Commonly, psychosis is explained to people as being a medical condition. But it is not diagnosed by any medical test: instead, people get identified as being “psychotic” when they speak and act in ways that appear extremely confused and/or out of touch with what the rest of us perceive as reality.

There are medical conditions that can cause psychosis, such as Huntington’s or Parkinson’s disease. But reasoning that all cases of psychosis are caused by a medical problem does not appear to be justified. Instead, it appears that psychosis commonly results from reactions to life events, especially adverse life events.

It is also common for people to be told that recovery from psychosis will require medical intervention, in particular, a class of drugs that have been called “antipsychotics.” People are even told that psychosis is the result of a “chemical imbalance” and that the drugs will correct it, like “insulin for diabetes.” But outcome studies find that many people recover without using such drugs, and long term studies suggest that recovery may even be more likely on average when people avoid long term use of the drugs. And they definitely do not function “like insulin for diabetes.” Insulin always brings blood sugar down, but “antipsychotics” often fail to reduce psychosis, and in some trials they do no better than placebo. And for some people, antipsychotics may even cause psychosis!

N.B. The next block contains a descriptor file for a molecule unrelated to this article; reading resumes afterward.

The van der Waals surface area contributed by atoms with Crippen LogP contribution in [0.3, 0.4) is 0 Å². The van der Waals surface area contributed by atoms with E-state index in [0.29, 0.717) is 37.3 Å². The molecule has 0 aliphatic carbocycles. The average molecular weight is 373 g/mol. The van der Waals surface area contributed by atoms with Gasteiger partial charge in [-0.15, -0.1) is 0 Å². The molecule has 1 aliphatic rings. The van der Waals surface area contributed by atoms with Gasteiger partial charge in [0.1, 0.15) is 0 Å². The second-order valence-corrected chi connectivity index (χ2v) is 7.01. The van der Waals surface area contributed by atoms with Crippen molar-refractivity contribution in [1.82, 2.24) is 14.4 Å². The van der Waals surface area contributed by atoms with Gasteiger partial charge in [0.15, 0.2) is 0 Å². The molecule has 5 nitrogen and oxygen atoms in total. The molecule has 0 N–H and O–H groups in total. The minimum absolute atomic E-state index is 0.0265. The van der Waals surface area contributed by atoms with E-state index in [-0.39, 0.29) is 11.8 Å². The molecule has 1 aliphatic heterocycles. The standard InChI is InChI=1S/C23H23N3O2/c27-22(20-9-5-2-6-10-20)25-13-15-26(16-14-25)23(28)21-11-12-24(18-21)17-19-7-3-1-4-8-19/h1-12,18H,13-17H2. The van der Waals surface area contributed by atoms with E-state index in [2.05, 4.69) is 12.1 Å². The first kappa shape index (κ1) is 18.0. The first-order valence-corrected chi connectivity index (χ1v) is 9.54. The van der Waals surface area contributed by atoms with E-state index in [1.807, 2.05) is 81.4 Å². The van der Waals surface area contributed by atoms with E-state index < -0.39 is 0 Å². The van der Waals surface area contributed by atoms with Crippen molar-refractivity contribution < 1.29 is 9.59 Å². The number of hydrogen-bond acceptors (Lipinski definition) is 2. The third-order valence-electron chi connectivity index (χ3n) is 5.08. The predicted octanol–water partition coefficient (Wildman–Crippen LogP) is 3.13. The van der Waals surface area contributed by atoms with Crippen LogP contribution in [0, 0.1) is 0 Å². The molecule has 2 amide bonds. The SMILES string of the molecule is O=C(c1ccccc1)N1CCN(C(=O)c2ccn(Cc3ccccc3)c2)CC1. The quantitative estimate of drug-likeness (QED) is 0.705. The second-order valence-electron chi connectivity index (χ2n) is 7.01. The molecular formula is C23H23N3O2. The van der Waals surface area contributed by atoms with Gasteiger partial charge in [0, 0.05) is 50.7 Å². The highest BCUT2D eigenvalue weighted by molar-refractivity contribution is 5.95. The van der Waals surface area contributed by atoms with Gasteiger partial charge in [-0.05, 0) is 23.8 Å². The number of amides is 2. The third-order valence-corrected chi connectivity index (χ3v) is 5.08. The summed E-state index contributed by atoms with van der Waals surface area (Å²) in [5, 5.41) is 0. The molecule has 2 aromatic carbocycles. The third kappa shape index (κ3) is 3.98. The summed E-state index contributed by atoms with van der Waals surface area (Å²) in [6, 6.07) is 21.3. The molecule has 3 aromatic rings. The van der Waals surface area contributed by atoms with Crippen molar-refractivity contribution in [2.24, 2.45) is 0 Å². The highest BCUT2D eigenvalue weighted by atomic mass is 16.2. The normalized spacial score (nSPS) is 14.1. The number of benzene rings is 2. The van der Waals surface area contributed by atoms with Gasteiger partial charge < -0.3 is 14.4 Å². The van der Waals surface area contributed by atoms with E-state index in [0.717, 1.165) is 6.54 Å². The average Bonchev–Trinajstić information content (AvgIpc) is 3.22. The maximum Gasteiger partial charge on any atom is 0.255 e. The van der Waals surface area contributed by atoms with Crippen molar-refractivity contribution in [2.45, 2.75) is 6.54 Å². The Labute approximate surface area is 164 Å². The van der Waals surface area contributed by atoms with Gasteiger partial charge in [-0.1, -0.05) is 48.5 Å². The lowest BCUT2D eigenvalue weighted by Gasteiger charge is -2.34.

Many professionals recognize that the reality of psychosis and even of the longer episodes of psychotic problems that get labels like “schizophrenia” is much more complex than the medical stories and theories, and they talk about this amongst themselves, but then still give simplistic medical explanations to their patients. One purpose of this appears to be to convince their patients to stay on medications, but the end result is to sell people on medications under false pretenses, and to interfere with people making informed choice.

I was recently invited to give a talk at my local community college about the nature of psychosis. I’m posting it here as an example of how to talk about psychosis in a balanced and honest way, and in a way that sets the stage for understanding and recovery. If you like it, please do share it with others!

“Conspiracy Theories” and “Delusions” in a “Crazy World”

What does it mean to be called “crazy” in a crazy world?